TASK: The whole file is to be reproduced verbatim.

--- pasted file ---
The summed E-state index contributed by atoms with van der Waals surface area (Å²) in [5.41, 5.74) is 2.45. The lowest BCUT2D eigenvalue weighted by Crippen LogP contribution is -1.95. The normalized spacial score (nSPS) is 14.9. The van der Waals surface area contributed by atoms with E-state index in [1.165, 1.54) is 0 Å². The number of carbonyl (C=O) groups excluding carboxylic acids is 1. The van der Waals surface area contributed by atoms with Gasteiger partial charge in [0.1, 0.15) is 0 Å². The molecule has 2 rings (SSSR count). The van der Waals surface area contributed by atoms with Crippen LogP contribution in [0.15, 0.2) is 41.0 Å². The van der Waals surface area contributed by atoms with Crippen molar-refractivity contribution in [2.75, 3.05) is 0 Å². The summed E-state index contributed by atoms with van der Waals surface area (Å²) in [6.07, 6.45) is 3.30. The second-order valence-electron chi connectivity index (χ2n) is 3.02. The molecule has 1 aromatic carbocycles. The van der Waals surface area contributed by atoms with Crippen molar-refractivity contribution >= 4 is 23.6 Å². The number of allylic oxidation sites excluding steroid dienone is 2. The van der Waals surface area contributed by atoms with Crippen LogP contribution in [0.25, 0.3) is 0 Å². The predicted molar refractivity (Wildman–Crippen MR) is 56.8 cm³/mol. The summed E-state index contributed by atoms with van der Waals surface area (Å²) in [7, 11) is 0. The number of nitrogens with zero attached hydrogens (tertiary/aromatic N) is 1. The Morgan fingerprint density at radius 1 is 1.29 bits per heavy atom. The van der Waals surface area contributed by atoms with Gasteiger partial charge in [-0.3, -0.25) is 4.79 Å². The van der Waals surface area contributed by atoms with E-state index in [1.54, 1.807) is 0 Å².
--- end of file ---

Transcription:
The summed E-state index contributed by atoms with van der Waals surface area (Å²) in [5.41, 5.74) is 2.45. The lowest BCUT2D eigenvalue weighted by Crippen LogP contribution is -1.95. The normalized spacial score (nSPS) is 14.9. The van der Waals surface area contributed by atoms with E-state index in [1.165, 1.54) is 0 Å². The number of carbonyl (C=O) groups excluding carboxylic acids is 1. The van der Waals surface area contributed by atoms with Gasteiger partial charge in [0.1, 0.15) is 0 Å². The molecule has 2 rings (SSSR count). The van der Waals surface area contributed by atoms with Crippen LogP contribution in [0.15, 0.2) is 41.0 Å². The van der Waals surface area contributed by atoms with Crippen molar-refractivity contribution in [2.75, 3.05) is 0 Å². The summed E-state index contributed by atoms with van der Waals surface area (Å²) in [6.07, 6.45) is 3.30. The second-order valence-electron chi connectivity index (χ2n) is 3.02. The molecule has 1 aromatic carbocycles. The van der Waals surface area contributed by atoms with Crippen molar-refractivity contribution >= 4 is 23.6 Å². The number of allylic oxidation sites excluding steroid dienone is 2. The van der Waals surface area contributed by atoms with Crippen LogP contribution in [0.25, 0.3) is 0 Å². The predicted molar refractivity (Wildman–Crippen MR) is 56.8 cm³/mol. The summed E-state index contributed by atoms with van der Waals surface area (Å²) in [7, 11) is 0. The number of nitrogens with zero attached hydrogens (tertiary/aromatic N) is 1. The Morgan fingerprint density at radius 1 is 1.29 bits per heavy atom. The van der Waals surface area contributed by atoms with Gasteiger partial charge in [-0.3, -0.25) is 4.79 Å². The van der Waals surface area contributed by atoms with E-state index in [1.54, 1.807) is 0 Å².